News | Stem Cell Therapies | February 01, 2019

Heart Muscle Cells Created From Stem Cells Beat in Sync

New study shows how newly created cardiac muscle cells can be made to pump together

Heart Muscle Cells Created From Stem Cells Beat in Sync

February 1, 2019 — A team of Rutgers scientists have taken an important step toward the goal of making diseased hearts heal themselves – a new model that would reduce the need for bypass surgery, heart transplants or artificial pumping devices.

The study, recently published in Frontiers in Cell and Developmental Biology,1 involved removing connective tissue cells from a human heart, reverse-engineering them into heart stem cells, then re-engineering them into heart muscle cells.

The Rutgers team’s true breakthrough, however, is that the newly created cardiac muscle cells clumped together into a single unit that visibly pumps under the microscope.

Senior author Leonard Y. Lee, chair of the Department of Surgery at Rutgers Robert Wood Johnson Medical School, said cardiac cells made in this way do not normally come together and beat as one. His team succeeded in making this happen by over-expressing, a protein in the cells called CREG.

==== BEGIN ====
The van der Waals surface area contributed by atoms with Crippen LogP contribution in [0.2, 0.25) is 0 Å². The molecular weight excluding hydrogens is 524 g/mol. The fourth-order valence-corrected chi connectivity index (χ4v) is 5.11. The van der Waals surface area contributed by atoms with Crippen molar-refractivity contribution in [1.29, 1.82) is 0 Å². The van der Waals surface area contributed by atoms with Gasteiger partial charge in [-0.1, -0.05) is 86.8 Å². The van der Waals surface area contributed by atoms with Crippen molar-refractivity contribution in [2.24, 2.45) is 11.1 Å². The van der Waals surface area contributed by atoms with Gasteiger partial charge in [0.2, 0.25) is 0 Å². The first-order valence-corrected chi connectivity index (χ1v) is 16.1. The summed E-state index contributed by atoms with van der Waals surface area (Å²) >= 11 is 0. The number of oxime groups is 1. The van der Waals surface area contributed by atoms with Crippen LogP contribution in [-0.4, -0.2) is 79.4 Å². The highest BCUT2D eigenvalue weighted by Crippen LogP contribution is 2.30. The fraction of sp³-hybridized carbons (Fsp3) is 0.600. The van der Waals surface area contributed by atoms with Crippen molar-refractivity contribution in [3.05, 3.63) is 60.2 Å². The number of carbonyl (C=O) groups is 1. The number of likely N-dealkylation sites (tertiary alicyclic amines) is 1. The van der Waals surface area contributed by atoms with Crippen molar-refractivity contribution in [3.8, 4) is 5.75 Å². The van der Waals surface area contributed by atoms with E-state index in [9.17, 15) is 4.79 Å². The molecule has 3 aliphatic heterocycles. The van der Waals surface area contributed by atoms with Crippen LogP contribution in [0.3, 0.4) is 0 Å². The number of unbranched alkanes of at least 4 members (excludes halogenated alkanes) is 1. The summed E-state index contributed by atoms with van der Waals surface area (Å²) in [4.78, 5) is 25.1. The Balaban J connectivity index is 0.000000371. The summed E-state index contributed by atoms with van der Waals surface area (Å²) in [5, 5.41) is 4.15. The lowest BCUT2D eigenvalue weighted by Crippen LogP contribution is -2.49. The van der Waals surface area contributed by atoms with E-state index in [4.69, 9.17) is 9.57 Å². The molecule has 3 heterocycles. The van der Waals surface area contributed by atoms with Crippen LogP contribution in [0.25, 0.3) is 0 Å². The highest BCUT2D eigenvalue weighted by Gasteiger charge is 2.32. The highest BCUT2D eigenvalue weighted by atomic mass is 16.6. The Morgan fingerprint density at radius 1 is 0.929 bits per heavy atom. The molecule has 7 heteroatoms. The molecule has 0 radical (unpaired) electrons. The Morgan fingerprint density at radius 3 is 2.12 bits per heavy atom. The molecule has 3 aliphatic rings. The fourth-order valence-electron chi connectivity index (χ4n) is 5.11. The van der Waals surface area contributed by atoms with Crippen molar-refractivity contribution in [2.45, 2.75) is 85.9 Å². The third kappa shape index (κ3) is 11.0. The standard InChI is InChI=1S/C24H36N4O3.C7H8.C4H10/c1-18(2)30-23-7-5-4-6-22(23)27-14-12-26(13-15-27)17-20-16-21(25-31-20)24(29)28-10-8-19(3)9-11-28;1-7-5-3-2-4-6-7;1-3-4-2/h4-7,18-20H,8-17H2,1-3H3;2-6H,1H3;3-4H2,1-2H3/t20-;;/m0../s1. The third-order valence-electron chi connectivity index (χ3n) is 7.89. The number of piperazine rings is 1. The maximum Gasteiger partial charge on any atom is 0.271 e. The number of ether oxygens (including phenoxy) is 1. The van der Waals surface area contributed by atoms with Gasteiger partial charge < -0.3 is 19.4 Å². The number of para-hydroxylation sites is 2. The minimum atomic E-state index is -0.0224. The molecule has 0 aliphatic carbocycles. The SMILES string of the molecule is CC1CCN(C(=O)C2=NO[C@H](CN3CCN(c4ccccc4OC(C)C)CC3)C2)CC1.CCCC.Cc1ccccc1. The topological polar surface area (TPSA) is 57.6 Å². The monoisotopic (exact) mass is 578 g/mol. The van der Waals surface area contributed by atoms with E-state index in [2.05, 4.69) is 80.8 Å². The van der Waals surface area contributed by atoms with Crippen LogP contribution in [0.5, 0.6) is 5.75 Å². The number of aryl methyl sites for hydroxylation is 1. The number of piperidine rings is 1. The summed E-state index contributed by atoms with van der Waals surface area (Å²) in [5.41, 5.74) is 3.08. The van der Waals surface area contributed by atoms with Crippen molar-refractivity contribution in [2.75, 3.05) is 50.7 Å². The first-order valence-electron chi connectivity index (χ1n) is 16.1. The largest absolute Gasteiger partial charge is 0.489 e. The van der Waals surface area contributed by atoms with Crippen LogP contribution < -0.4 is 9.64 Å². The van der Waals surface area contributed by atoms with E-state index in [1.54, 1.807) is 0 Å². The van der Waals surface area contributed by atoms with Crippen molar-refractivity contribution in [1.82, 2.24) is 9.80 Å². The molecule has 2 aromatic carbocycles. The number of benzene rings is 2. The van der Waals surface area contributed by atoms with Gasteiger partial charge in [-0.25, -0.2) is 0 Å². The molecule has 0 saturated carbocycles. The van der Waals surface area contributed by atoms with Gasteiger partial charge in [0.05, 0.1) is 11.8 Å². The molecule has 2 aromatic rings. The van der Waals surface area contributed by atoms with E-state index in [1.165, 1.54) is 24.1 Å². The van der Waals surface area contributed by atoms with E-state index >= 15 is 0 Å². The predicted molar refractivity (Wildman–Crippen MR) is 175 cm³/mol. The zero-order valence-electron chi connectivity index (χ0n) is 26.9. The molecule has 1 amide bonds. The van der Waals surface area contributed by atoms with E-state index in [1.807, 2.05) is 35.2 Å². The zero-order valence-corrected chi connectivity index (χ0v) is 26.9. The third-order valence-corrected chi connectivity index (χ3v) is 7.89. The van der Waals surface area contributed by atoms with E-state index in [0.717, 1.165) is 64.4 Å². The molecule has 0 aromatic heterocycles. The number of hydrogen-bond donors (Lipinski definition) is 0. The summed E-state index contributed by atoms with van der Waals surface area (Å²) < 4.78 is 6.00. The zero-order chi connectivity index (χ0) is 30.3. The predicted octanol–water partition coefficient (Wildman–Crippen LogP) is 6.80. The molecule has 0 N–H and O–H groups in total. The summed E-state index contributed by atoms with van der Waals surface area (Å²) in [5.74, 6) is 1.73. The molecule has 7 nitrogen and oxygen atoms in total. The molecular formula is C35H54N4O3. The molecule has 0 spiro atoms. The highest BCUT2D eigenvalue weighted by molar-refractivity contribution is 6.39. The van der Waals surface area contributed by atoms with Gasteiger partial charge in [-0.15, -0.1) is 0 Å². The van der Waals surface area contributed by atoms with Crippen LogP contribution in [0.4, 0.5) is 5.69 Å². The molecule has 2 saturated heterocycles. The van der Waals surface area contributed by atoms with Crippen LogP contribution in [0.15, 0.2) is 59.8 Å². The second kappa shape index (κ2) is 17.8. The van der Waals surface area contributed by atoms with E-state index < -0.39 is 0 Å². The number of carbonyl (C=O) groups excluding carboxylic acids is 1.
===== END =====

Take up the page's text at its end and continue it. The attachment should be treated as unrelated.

According to Lee, fibroblasts, a cell in connective tissue, were isolated from the heart tissue and reverse-engineered – or transformed – into stem cells.  This was done so that when the CREG protein was over-expressed the stem cells would differentiate into cardiac cells.

Heart failure has reached epidemic proportions. Right now, the only option to treat it is surgery, transplant or connecting the patient with a blood-pumping machine,” Lee said. “But transplantable hearts are in short supply and mechanical devices limit the patient’s quality of life. So, we are working for ways to help hearts heal themselves.”

Though still far off, Lee’s ultimate goal is to be able to remove small amounts of a patient’s native heart tissue, use CREG to convert the tissue into cardiac muscles that will work together cohesively, and re-introduce them into the patient’s heart allowing it to heal itself.

For more information: www.frontiersin.org/journals/cell-and-developmental-biology

Reference

1. Ghobrial G., Araujo L., Jinwala F., et al. The Structure and Biological Function of CREG. Frontiers in Cell and Developmental Biology, Oct. 26, 2018. https://doi.org/10.3389/fcell.2018.00136

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